Compliance Solutions Occupational Trainers, Inc. v. Safety Helpers, LLC Delinquent April 1, 2012 et al

Filing 37

ORDER denying 24 Motion for Contempt, by Judge Robert E. Blackburn on 7/24/2014.(trlee, )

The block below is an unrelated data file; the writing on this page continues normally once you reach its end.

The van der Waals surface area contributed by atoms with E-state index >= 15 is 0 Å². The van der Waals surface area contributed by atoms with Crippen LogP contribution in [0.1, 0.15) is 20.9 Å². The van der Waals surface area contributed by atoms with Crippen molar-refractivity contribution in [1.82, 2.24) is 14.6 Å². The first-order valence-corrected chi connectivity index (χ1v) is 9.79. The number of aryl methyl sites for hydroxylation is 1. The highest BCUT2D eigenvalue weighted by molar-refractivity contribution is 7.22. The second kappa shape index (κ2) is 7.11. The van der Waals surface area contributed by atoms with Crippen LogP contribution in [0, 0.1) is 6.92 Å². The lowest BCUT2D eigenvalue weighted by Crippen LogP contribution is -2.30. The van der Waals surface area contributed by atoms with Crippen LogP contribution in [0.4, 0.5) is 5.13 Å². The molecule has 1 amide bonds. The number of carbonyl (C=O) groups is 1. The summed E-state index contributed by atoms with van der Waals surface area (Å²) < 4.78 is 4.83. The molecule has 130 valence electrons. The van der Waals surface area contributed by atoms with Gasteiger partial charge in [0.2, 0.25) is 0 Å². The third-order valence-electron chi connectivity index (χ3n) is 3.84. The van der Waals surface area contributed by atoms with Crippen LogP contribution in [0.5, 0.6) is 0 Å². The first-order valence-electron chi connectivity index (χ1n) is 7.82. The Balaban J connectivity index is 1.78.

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IN THE UNITED STATES DISTRICT COURT FOR THE DISTRICT OF COLORADO Judge Robert E. Blackburn Civil Action No. 14-cv-00323-REB-KLM COMPLIANCE SOLUTIONS OCCUPATIONAL TRAINERS, INC., a Colorado corporation, Plaintiff, v. SAFETY HELPERS, LLC, DELINQUENT APRIL 1, 2012, a Colorado limited liability company, and KYLE KNEBEL, an individual, Defendants. ORDER DENYING PLAINTIFF’S MOTION FOR CONTEMPT Blackburn, J. This matter comes before me on Plaintiff’s Motion for Contempt [#24],1 filed April 10, 2014. Plaintiff seeks to have me find defendants in contempt of the court’s Order [#21], filed February 18, 2014, granting the parties’ stipulation regarding use by defendants of the trademark-in-suit during the pendency of this litigation. On July 18, 2014, I held an evidentiary hearing on the matters raised by and inherent to the motion. Having considered the arguments and authorities presented in the motion, the response, and the reply, and the evidence and arguments presented at the hearing, I enter the following findings of fact, conclusions of law, and orders. 1 “[#24]” is an example of the convention I use to identify the docket number assigned to a specific paper by the court’s case management and electronic case filing system (CM/ECF). I use this convention throughout this order. I. FINDINGS OF FACT2 1. Plaintiff designs, develops, and conducts web-based and in-person training focusing on occupational health and safety and remediation. It has used the name “Compliance Solutions” in commerce since its inception in 1995. 2. In 2010, plaintiff registered the trademark “Compliance Solutions: Today’s Training . . . Tomorrow’s Solution.” (See Hrg. Exh. 1.) 3. Defendant Kyle Knebel was employed by plaintiff as a customer sales representative. In October, 2010, while still employed by plaintiff, Mr. Knebel and his father formed defendant Safety Helpers, LLC. Mr. Knebel resigned his employment with plaintiff in April, 2011. Safety Helpers is a direct competitor of plaintiff. 4. Plaintiff filed this lawsuit after it became aware that Mr. Knebel had acquired the domain name “” and was operating a website under that name. Mr. Knebel allegedly also had acquired 17 different domain names, all incorporating, with minor variations, the terms “Compliance Solutions.”3 In addition, Mr. Knebel used the designation “Compliance Solutions USA” in other online social media outlets, such as LinkedIn, Twitter, Zevents, and Facebook, as well as in association with an online blog. 2 Any finding of fact more properly deemed a conclusion of law, or any conclusion of law more properly deemed a finding of fact, shall be as more properly characterized. 3 To wit:;;;;;;;;;;;;;;; (Complaint ¶ 16 at 3.) 2 5. Plaintiff herein alleges claims for trademark infringement under the Lanham Act, 15 U.S.C. §§ 1125(a)(1)(A) & (d)(1)(A), and Colorado state trademark law, as well as state law claims for unfair competition and violation of the Colorado Consumer Protection Act, § 6-1-101 et seq., C.R.S. 6. On February, 7, 2014, plaintiff filed a motion seeking to enjoin defendants from using plaintiff’s mark in commerce. (See Plaintiffs’ Motion For Temporary Restraining Order [#11] filed February 7, 2014.) The court set the matter for hearing on February 19, 2014, and commissioned a response and reply. (See Scheduling Order [#14], filed February 10, 2014.) Defendants timely filed their response. (See Response to Plaintiff’s Motion for a Temporary Restraining Order [#17], on February 14, 2014.) On the day set for plaintiff’s reply, the parties instead submitted a Stipulated Motion For Entry of Order on Plaintiff’s Motion For Temporary Restraining Order. ([#20], filed February 18, 2014.) 7. By order entered that same day, the court granted the parties’ stipulated motion and entered an order based thereon. That order provides, in relevant part, 2. That defendants will immediately and until the resolution of this case, cease imitating, copying, or making any use of the “Compliance Solutions” or any confusingly similar mark including, but not limited to, operating websites with domain names containing the words “Compliance Solutions”; 3. That defendants will immediately, and until the resolution of this case, cease maintaining online social media, business, or networking accounts or sites under a name containing the words “Compliance Solutions” or any confusingly similar mark including, but not limited to, blogs, LinkedIn, Facebook, Twitter, Google Plus,, Manta, Chirrpy, You Tube and Zvents; 3 (Id. ¶¶ 2-3 at 2.)4 Mr. Knebel acknowledged that he was aware of the existence and content of this order. 8. On or about March 31, 2014, plaintiff learned that defendants were using the designation “Compliance Solvers by Safety Helpers, LLC” on websites, Facebook, Twitter, Zvents, LinkedIn, and blogspot, among others. (See Motion App., Exh. 2; Hrg. Exhs. 3, 4, 4A, 5, 5A, 6, 6A7, 8, 9.) 9. The first segment of this designation – “Compliance Solvers” – is similar to the portion of plaintiff’s mark– “Compliance Solutions” – covered by the court’s order. (But see supra note 4.) The first words are identical, and the second words are similar in sound and meaning. 10. Despite plaintiff’s demand, defendants continue to use the “Compliance Solvers by Safety Helpers, LLC” designation in marketing and otherwise. 11. Safety Helpers’ business overlaps plaintiff’s to a significant extent, and the two companies are direct competitors in the industry of Internet-based occupational safety training. However, unlike plaintiff – which also engages in telemarketing to sell services to new and existing customers – Safety Helpers attracts business entirely through the Internet. 12. The term “compliance” is used throughout the industry in which both parties operate to describe the type of services they offer. Use of that term therefore is at least 4 I note that the language of the parties’ stipulation appears to offer plaintiff more protection than properly afforded by its registered trademark, which claims the company’s logo and tagline as a whole (“Compliance Solutions: Today’s Training . . . Tomorrow’s Solution”) and specifically states that “NO CLAIM IS MADE TO THE EXCLUSIVE RIGHT TO USE ‘COMPLIANCE SOLUTIONS’ APART FROM THE MARK AS SHOWN.” (Hrg. Exh. 1.) 4 helpful in directing interested customers to these services. Indeed, Jeffrey Kline, president of Compliance Solutions, testified that when his company first established an Internet presence in 1998, the domain name “Compliance Solutions” was not available. Plaintiff’s website is 13. Following entry of the court’s February 18 order, Mr. Knebel immediately ceased using the website. Nevertheless, he testified that he felt he still needed a domain name that included the term “compliance” because that term is descriptive of the type of services he offers. 14. Thus, following entry of the court’s order, Mr. Knebel consulted, a website that sells Internet domain names, in search of available domain names that included the word “compliance” but did not violate the terms of the court’s order. He explained that he searched many dozens of combinations of potential names, including those that incorporated his own business’s name, but found that every combination of words he tried was not available. 15. Ultimately, however, Mr. Knebel found one domain name available for purchase – Compliance Solvers. Mr. Knebel Googled “Compliance Solvers” and found no evidence that plaintiff had never used those terms in marketing its services. (See Hrg. Exh. 12.) 16. Mr. Knebel then consulted his attorney. Based on advice of counsel, Mr. Knebel determined that using “Compliance Solvers by Safety Helpers, LLC” would not violate the order. Mr. Knebel included the designation “by Safety Helpers, LLC” with his use of the name Compliance Solvers across his online platforms in an abundance of caution, even though he testified that doing so makes his website “look terrible.” 5 17. Mr. Knebel acknowledged that he did not contact the court or plaintiff or plaintiff’s counsel to inquire as to their respective positions regarding the propriety vel non of his making use of the “Compliance Solvers by Safety Helpers, LLC” name or operating websites incorporating that name in the domain and/or the content thereof. 18. Mr. Kline testified that a recent Google search for his company’s name returned a result for the Compliance Solvers by Safety Helpers, LLC, website. 19. Although Mr. Knebel has registered the domain name “” (Hrg. Exh. 13), the site is not and has never been in use and is presently nonoperational. 20. There was no credible evidence to suggest that a business listing for “Compliance Solutions USA” posted on (see Hrg. Exh. 15) was connected in any way with Mr. Knebel or Safety Helpers.5 21. There was no evidence presented that any actual or potential customer of plaintiff was confused by the similarities between “Compliance Solutions” and “Compliance Solvers by Safety Helpers, LLC.” Nor was there any evidence suggesting that plaintiff has lost business or revenue or that its corporate goodwill has been impaired or affected by defendants’ adoption of the name “Compliance Solutions by Safety Helpers, LLC.” 22. Mr. Kline testified that his company has spent “about $11,000, $12,000, right around there” in attorney fees to prosecute the instant motion. Plaintiff also submitted in 5 Counsel’s suggestion that Mr. Knebel did not disprove his connection to this posting evidences a profound misunderstanding of the burden of proof. Moreover, I found Mr. Knebel’s testimony to the effect that he has no idea what hotfrog is and has never posted a listing on that website to be fully credible. 6 evidence a copy of its April, 2014, bill from its attorneys in the amount of $5,681.00. (Hrg. Exh. 11.) Entries in that bill show that lead counsel for plaintiff expended time (at a rate of $485/hour) on some matters that might have more properly been assigned to a junior attorney or paralegal and thus evidences some lack of billing judgment. II. CONCLUSIONS OF LAW 1. I have jurisdiction over this case pursuant to 28 U.S.C. §§ 1331 (federal question), 1338(a) (Lanham Act), and 1367(a) (supplemental jurisdiction). I have authority to punish violation of my duly issued orders by civil contempt pursuant to 18 U.S.C. § 401(3) and the court’s inherent authority. See Young v. United States ex rel. Vuitton et Fils S.A., 481 U.S. 787, 793, 107 S.Ct. 2124, 2130, 95 L.Ed.2d 740 (1987); Stransky v. HealthONE of Denver, Inc., 929 F.Supp.2d 1100, 1113 (D. Colo. 2013). 2. “Civil contempts provide a remedy for a party who has been injured by the violation of a court order.” Hyde Construction Co. v. Koehring Co., 388 F.2d 501, 511 (10th Cir.), cert. denied, 88 S.Ct. 1654 (1968). Unlike criminal contempt, which seeks to punish a party for past acts, civil contempt is remedial in nature and seeks to compel compliance with a court order for the benefit of the complainant. International Union, United Mine Workers of America v. Bagwell, 512 U.S. 821, 827-28, 114 S.Ct. 2552, 129 L.Ed.2d 642 (1994); Home Design Services, Inc. v. B & B Custom Homes, LLC, 2008 WL 927683 at *2 (D. Colo. Apr. 3, 2008). 3. “Sanctions for civil contempt may only be employed for either or both of two distinct remedial purposes: (1) to compel or coerce obedience to a court order . . .; and (2) to compensate the contemnor's adversary for injuries resulting from the contemnor's 7 noncompliance[.]” O’Conner v. Midwest Pipe Fabrications, Inc., 972 F.2d 1204, 1211 (10th Cir. 1992) (citation and internal quotation marks omitted).6 Nevertheless, even though “[c]ivil contempt is an appropriate remedy for the enforcement of a judicial decree, [] it is a severe one which should be used only when necessary to sustain the authority of the court.” NLRB v. Shurtenda Steaks, Inc., 424 F.2d 192, 194 (10th Cir. 1970). 4. Plaintiff here seeks coercive contempt sanctions, which “look to the future and are designed to aid the plaintiff by bringing a defiant party into compliance with the court order.” Latrobe Steel Co. v. United Steelworkers, 545 F.2d 1336, 1344 (3rd Cir. 1976). Specifically, plaintiff asks that defendants be fined $2,500 per day until such time as they cease using the allegedly confusingly similar mark. See O’Connor, 972 F.2d at 1211; General Signal Corp. v. Donallco, Inc., 787 F.2d 1376, 1380 (9th Cir. 1986). It also seeks to recover its attorney fees expended in seeking to enforce the order. 5. Defendants have been provided proper notice and the hearing required by law prior to the consideration of a finding of civil contempt. See Home Design Services, Inc., 2008 WL 927683 at *4. 6. Two witnesses testified at the hearing: Jeffrey Kline, president of Compliance Solutions; and defendant Kyle Knebel, founder of Safety Helpers. In determining the credibility and weight to be given to each witness who testified during the hearing, the 6 Although Federal Rule of Criminal Procedure governs motions for criminal contempt, there is no corresponding procedural rule applicable to civil contempts. Home Design Services, Inc., 2008 WL 927683 at *4. 8 court considered all facts and circumstances shown by the evidence that affected the credibility of each witness, including the following factors: the witness's means of knowledge, his ability to observe, and his strength of memory; the manner in which each witness might be affected by the outcome of the trial; the relationship each witness has to either side in the case; and the extent to which each witness is either supported or contradicted by other evidence presented. 7. A finding of civil contempt is proper where (1) a valid court order existed; (2) the respondent had knowledge of that order; and (3) the respondent disobeyed that order. FTC v. Kuykendall, 371 F.3d 745, 756-57 (10th Cir. 2004). The moving party is required to establish a prima facie case of contempt by demonstrating that certain conduct was required by a previous court order and that the alleged contemnor failed to comply with that order. United States v. Hayes, 722 F.2d 723, 725 (11th Cir. 1984). The burden of proof is clear and convincing evidence. Spectra Sonics Aviation, Inc. v. Ogden City, 1991 WL 59369 at *2 (10th Cir. April 19, 1991). 8. There is no dispute here that a valid court order existed and that Mr. Knebel had knowledge of that order. Thus, the only issue to be resolved is whether defendants’ use of “Compliance Solvers by Safety Helpers, LLC” violates that order. I find and conclude that plaintiff has not carried its burden of proof to establish such a prima facie violation by clear and convincing evidence. 9. The touchstone of liability for trademark infringement is whether defendants’ use of the designation “Compliance Solvers by Safety Helpers, LLC” “‘is likely to cause confusion’ in the marketplace concerning the source of the different products.'” Beer 9 Nuts, Inc. v. Clover Club Foods Co., 805 F.2d 920, 924 (10th Cir. 1986) (“Beer Nuts II) (quoting 15 U.S.C. § 1114(1)(a)). In determining the likelihood of confusion, the court may consider several factors: (a) the degree of similarity between the designation and the trade-mark or trade name in (I) appearance; (ii) pronunciation of the words used; (iii) verbal translation of the pictures or designs involved; (iv) suggestion; (b) the intent of the actor in adopting the designation; (c) the relation in use and manner of marketing between the goods or services marketed by the actor and those marketed the other. (d) the degree of care likely to be exercised by purchasers. Beer Nuts, Inc. v. Clover Club Foods Co., 711 F.2d 934, 940 (10th Cir. 1983) (“Beer Nuts I”) (quoting RESTATEMENT OF TORTS § 729, at 592-93 (1938)). “[T]hese factors are interrelated and must be considered as such in assessing the likelihood of confusion.” Beer Nuts II, 805 F.2d at 925. Other considerations also may be relevant to assessing the likelihood of confusion in a particular case. See Coherent, Inc. v. Coherent Technologies, Inc., 736 F.Supp. 1055, 1063-64 (D. Colo. 1990), aff’d, 935 F.2d 1122 (10th Cir. 1991). 10. In assessing the first factor, the court must examine the sight, sound, and meaning of the marks “in the context of the marks as a whole as they are encountered by consumers in the marketplace.” King of the Mountain Sports, Inc. v. Chrysler Corp., 185 F.3d 1084, 1090 (10th Cir. 1999) (citation and internal quotation marks 10 omitted). 11. There can be little question but that the first portion of “Compliance Solvers by Safety Helpers, LLC” is similar in sight, sound, and meaning to “Compliance Solutions.” The first term – compliance – is plainly identical, and the second has a similar sound and meaning, and indeed, derives from the same linguistic root – “solving” a problem is the act or process of finding “solutions.” 12. Nevertheless, Mr. Knebel testified – credibly, in this court’s estimation – that the term “compliance” is used throughout the industry to describe the type of services offered by both plaintiff and defendants. Although the present motion is not the appropriate vehicle to make a determination as to whether that term is or has become generic for purposes of plaintiff’s trademark claims, see Creative Gifts, Inc. v. UFO, 235 F.3d 540, 544 (10th Cir. 2000), or whether the affirmative defense of fair use is implicated in this case, see Coherent, Inc. v. Coherent Technologies, Inc., 736 F.Supp. 1055, 1061 (D. Colo. 1990), I find that the greater weight of the credible testimony supports the conclusion that the term “compliance” is widely used in the industry and is, at the very least, helpful in driving interested Internet customers to the type of services both parties offer.7 13. Mr. Kline testified that when he performed a Google search for his company’s name, the Compliance Solvers by Safety Helpers, LLC, website appeared in the results. However, there was nothing in this testimony or otherwise – other than Mr. Kline’s own rank speculation – to suggest that the similarities in the two names has 7 Indeed, Mr. Kline testified that when plaintiff first established an Internet presence in 1998, the domain name “compliance solutions” was not available – thus plaintiff’s website is 11 caused any actual or potential customers to be confused or otherwise to associate defendants’ business with Compliance Solutions. Nor was their any evidence presented to suggest that plaintiff had suffered any actual loss of business or revenue as a result of defendants’ use of the designation “Compliance Solvers by Safety Helpers, LLC.”8 14. There was no credible evidence to support plaintiff’s assertion that Mr. Knebel’s intent in adopting “Compliance Solvers by Safety Helpers, LLC” was to trade off the goodwill of Compliance Solutions. Mr. Knebel described in detail his reasons for acquiring the Compliance Solvers domain name and the process he undertook to ensure that he was within the bounds of the court’s order prior to acquiring and using the name. The court finds this testimony fully credible. Nothing else in the record before the court suggests that Mr. Knebel intended to appropriate plaintiff’s corporate goodwill, much less that plaintiff’s goodwill has been adversely effected by defendants’ 8 Although attorney fees expended in seeking to enforce the order may be recoverable if contempt is otherwise proved, see Allied Materials Corp. v. Superior Products Co., 620 F.2d 224, 227 (10th Cir. 1980), whether attorney fees are recoverable when untethered from any actual monetary losses occasioned by the alleged violation of the court’s order is less clear. In any event, plaintiff has failed to prove entitlement to the recovery of such costs: A compensatory fine in a civil contempt suit “must of course be based upon evidence of complainant's actual loss.” United States v. United Mine Workers, 330 U.S. 258, 304, 67 S.Ct. 677, 701, 91 L.Ed. 884 (1947). In the absence of evidence showing the amount of the loss, any sum awarded by the court is speculative and therefore arbitrary. Yanish v. Barber, 232 F.2d 939, 944 (9th Cir. 1956). The court must have some basis for determining not only the amount, but the reasonableness of costs claimed. Lichtenstein v. Lichtenstein, 425 F.2d 1111, 1113-14 (3rd Cir. 1970). Id. Mr. Kline testified only that plaintiff had expended “about $11,000, $12,000, right around there” in attorney fees to prosecute the instant motion. (See also Hrg. Exh. 11 (attorney fee bill for April, 2014).) Even if plaintiff could establish that all fees so expended were reasonable – a proposition which seems dubious based on the scant evidence submitted (see id. (showing plaintiff’s lead counsel, billing at a rate of $485 per hour, performing work such as “conduct internet searches”)) – this vague testimony certainly would be inadequate to support an award of attorney fees in such an amount to plaintiff. 12 use of the designation “Compliance Solvers by Safety Helpers, LLC.” 15. Plaintiff’s suggestion that inclusion of the phrase “by Safety Helpers, LLC” in conjunction with the Compliance Solvers name offers no defense to a charge of infringement overstates the law. There is no firm and fast rule as to whether addition of a ”house mark” will forestall a finding of infringement, and each case must be judged on its own facts, based on “comparison of the conflicting marks as a whole:” The better reasoned view. . . is to consider the question of whether or not the trade name is actually likely to add to or to lessen customer confusion. . . . While the use of the trade name along with the trademark by either or both parties does not immunize the defendant from infringement, it also cannot be disregarded. Instead, it is another element to be considered in determining the likelihood of confusion. 4 McCarthy, McCarthy on Trademarks and Unfair Competition § 23:43 (4th ed.) (footnotes omitted). 16. Based on the evidence presented here, I find and conclude that the inclusion of the terms “by Safety Helpers, LLC” in conjunction with the use of the Compliance Solvers name was intended to help further differentiate defendants’ name from plaintiff’s mark, not to sow confusion or to trade off plaintiff’s goodwill. Indeed, Mr. Knebel includes the designation “by Safety Helpers, LLC” repeatedly throughout his various online fora despite the fact that doing so makes those sites “look terrible.” 17. Nor do I find that Mr. Knebel’s registration of the domain name “” constitutes a violation of the court’s order. The order expressly prohibits defendants from “making [] use” of a confusingly similar mark and/or “operating” a website with a confusingly similar domain name. Mr. Knebel is not presently using or operating the “” website. Nothing in the 13 order prevents him from registering such domain name.9 18. Thus, I find that plaintiff has failed to prove by clear and convincing evidence that Mr. Knebel disobeyed the court’s order by using a confusingly similar mark in any domain name or online social media, business, or networking account or site. The motion therefore must be denied. 19. Moreover, even if plaintiff had established a technical violation of the order, I would find no basis on which to find defendants in contempt. See United International Holdings, Inc. v. The Wharf (Holdings) Ltd., 210 F.3d 1207, 1236–37 (10th Cir. 2000) (court retains “broad discretion” to determine whether the exercise its authority to hold party in contempt even when prima facie case has been made), aff’d, 121 S.Ct. 1776 (2001); Braintree Laboratories, Inc. v. Nephro-Tech, Inc., 99 F.Supp.2d 1300, 1303 (D. Kan. 2000) (same.) 20. Although a party’s intent, and any associated good faith, is not relevant to a finding of contempt, see McComb v. Jacksonville Paper Co., 336 U.S. 187, 191, 69 S.Ct. 497, 499, 93 L.Ed. 599 (1949); Universal Motor Oils Co. v. Amoco Oil Co., 743 F.Supp. 1484, 1487 (D. Kan. 1990), such matters are relevant in considering the defense of substantial compliance, see Spectra Sonics Aviation, 1991 WL 59369 at *2; Fistell v. Suthers, 2012 WL 4127313 at *2 (D. Colo. Sept. 19, 2012). The standard of proof for this affirmative defense is clear and convincing evidence. Fistell, 2012 WL 4127313 at *2; Bad Ass Coffee Co. of Hawaii, Inc. v. Bad Ass Coffee Ltd. Partnership, 95 F.Supp.2d 1252, 1256 n.8 (D. Utah 2000) 9 Indeed, in the event that this lawsuit is ultimately resolved in favor of defendants, their action in securing this domain name may appear to have been prescient. 14 21. Here, the evidence establishes, clearly and convincingly, that Mr. Knebel took all reasonable steps and did in fact substantially comply with the court’s order. I find credible Mr. Knebel’s testimony that the term “compliance” is descriptive of the type of services Safety Helpers offers and that incorporation of that term in a domain name that would lead potential customers to the company’s website is important to generating business. Mr. Knebel thus performed an exhaustive search for any available website domain names that incorporated the word “compliance.” He testified credibly that “Compliance Solvers” was the only domain name that resulted from this research. He then plugged the words “compliance solvers” into a search engine and found that plaintiff had never used those two terms together in its marketing. Going further, he consulted counsel and received advice that led him to conclude that he could use domain names including this particular combination of words without running afoul of the order. Finally, he affixed the further clarifying designation “by Saftey Helpers, LLC” to all uses of “Compliance Solvers” to dispel any notion that his business was associated with plaintiff’s company. I thus find and conclude by clear and convincing evidence that Mr. Knebel’s actions in adopting the Compliance Solvers by Safety Helpers, LLC, name were based on a good faith, reasonable interpretation of the court’s February 18 order. Spectra Sonics Aviation, 1991 WL 59369 at *2. 22. Plaintiff’s intimation that such a conclusion is insupportable because Mr. Knebel did not contact opposing counsel or the court prior to adopting the Compliance Solvers by Safety Helpers, LLC, name is without merit. It defies logic to suggest that a party to litigation is required to ask his opponent’s permission in circumstances such as 15 these – the answer seems a foregone conclusion10 – and plaintiff’s interpretation of the order would not be dispositive in any event. Nor would it have been proper for the court to issue what would in effect constitute an advisory opinion on the matter had defendants so inquired. 23. A finding of contempt therefore would not be warranted even if plaintiff had established a violation of the court’s order. THEREFORE, IT IS ORDERED that Plaintiff’s Motion for Contempt [#24], filed April 10, 2014, is DENIED Dated July 24, 2014, at Denver, Colorado. BY THE COURT: 10 Especially in light of the fact that the instant suit represents the third time plaintiff has sued Mr. Knebel. 16